Set WiFi free

Over on Kiwiblog DPF guiltily confesses to using someone elses open Wireless connection for some internet time, and a trivial amount of data. There are several things wrong with this picture:

1: It isn’t normal to find open wireless connections in NZ. The reason for this, of course, is that we pay for MB usage, unlike in the USA where things are typically uncapped.

The implications of this are manifold, but the first is that if you open your laptop in any reasonable dense area in the USA the you are bound to find several open connections to borrow. The second is that if you surf in pretty much any US based cafe, then you are surfing for free, and the third is that the sheer volume of stuff you download for free means that Apple through iTunes can reasonably expect people to use GB’s of bandwidth to rent movies. Te reverse is true n NZ, and as a result the internet is not pervasive nor that useful.

2:  David felt guilty about using the open connection. To me, unless you crank up the P2P programs or hit pr0n sites, you should not feel guilty about using a free wifi port instead of getting raped by mobile data charges. But you should make sure that you are playing the game fairly by having an open connection at home.
3:  We are miles away from mesh networks – to me these are the logical future, where we wirelessly connect to each other to send local traffic and reduce our dependence on the telco lines to the house. We’ll still need huge pipes conneced to the global internet, but this will reduce last mile costs. Until we have critical mass of wifi ports open, and until we get rid of any ideas that you can charge money for wifi, then we are not on the path to maximising our bandwidth for least infrastructure cost.

Published by Lance Wiggs


2 replies on “Set WiFi free”

  1. There’s been a recent thread on NZLUG about offerring free wifi to neighbours, and an article by Bruce Schneier (a leading computer security guru) has some interesting discussion:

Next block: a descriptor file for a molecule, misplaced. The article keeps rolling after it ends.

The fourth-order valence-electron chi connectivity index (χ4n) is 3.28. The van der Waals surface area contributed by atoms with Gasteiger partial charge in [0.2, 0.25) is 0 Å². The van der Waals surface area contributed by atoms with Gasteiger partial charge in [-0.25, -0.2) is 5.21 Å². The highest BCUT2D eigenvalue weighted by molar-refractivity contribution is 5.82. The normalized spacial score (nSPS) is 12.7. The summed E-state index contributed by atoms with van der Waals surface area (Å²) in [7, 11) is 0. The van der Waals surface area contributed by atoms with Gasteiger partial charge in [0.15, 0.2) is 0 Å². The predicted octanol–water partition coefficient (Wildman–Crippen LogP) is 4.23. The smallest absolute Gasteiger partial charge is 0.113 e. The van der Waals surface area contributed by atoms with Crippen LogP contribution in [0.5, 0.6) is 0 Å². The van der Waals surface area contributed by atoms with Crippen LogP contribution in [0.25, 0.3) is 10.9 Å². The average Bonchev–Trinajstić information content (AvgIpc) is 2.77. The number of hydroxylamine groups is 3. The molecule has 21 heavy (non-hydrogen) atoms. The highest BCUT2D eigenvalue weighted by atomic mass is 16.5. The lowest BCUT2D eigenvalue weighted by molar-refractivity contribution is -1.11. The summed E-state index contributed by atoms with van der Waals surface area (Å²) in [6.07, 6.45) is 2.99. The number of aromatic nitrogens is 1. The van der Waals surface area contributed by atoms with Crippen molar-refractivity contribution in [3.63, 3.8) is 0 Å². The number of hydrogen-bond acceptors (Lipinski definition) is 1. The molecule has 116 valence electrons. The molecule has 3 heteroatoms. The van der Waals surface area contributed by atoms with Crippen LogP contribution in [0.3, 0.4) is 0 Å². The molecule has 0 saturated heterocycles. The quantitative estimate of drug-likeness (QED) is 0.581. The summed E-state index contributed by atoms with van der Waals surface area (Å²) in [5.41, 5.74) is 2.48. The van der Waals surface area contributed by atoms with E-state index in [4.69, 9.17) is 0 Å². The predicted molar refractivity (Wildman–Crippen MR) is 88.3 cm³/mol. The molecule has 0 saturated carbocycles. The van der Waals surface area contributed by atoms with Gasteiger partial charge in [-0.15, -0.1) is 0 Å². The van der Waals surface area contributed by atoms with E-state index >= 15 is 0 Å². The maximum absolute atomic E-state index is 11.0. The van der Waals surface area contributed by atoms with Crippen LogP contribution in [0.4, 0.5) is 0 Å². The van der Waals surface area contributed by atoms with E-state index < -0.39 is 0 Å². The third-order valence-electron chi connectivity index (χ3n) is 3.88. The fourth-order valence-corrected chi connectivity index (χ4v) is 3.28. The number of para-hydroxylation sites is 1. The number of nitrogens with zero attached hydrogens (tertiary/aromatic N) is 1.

Whenever I talk or write about my own security setup, the one thing that surprises people — and attracts the most criticism — is the fact that I run an open wireless network at home. There’s no password. There’s no encryption. Anyone with wireless capability who can see my network can use it to access the internet.
    To me, it’s basic politeness. Providing internet access to guests is kind of like providing heat and electricity, or a hot cup of tea. But to some observers, it’s both wrong and dangerous.

    He points to FON who have some software and hardware to help share your wireless – it sets up a private secure network for your use and shares a public network, with an option to charge for it and make money. If you share yours for free, you get free access to all the other FON-spots around the world.


  2. Great idea, and definitely one I support. However the only way wifi can be freed in this country is if the data caps are removed. I’m totally happy to open my wifi connection to the public, but not if it means I’m reduced to dial-up speed because my neighbours or people in the cafe downstairs used my limit for the day/month.

    I think one reason to feel guilty about using someone’s free wifi in NZ is that the most likely scenario is that they’re a novice and don’t know how to protect their connection – more likely than that they’re paying for unlimited broadband and happy to share.


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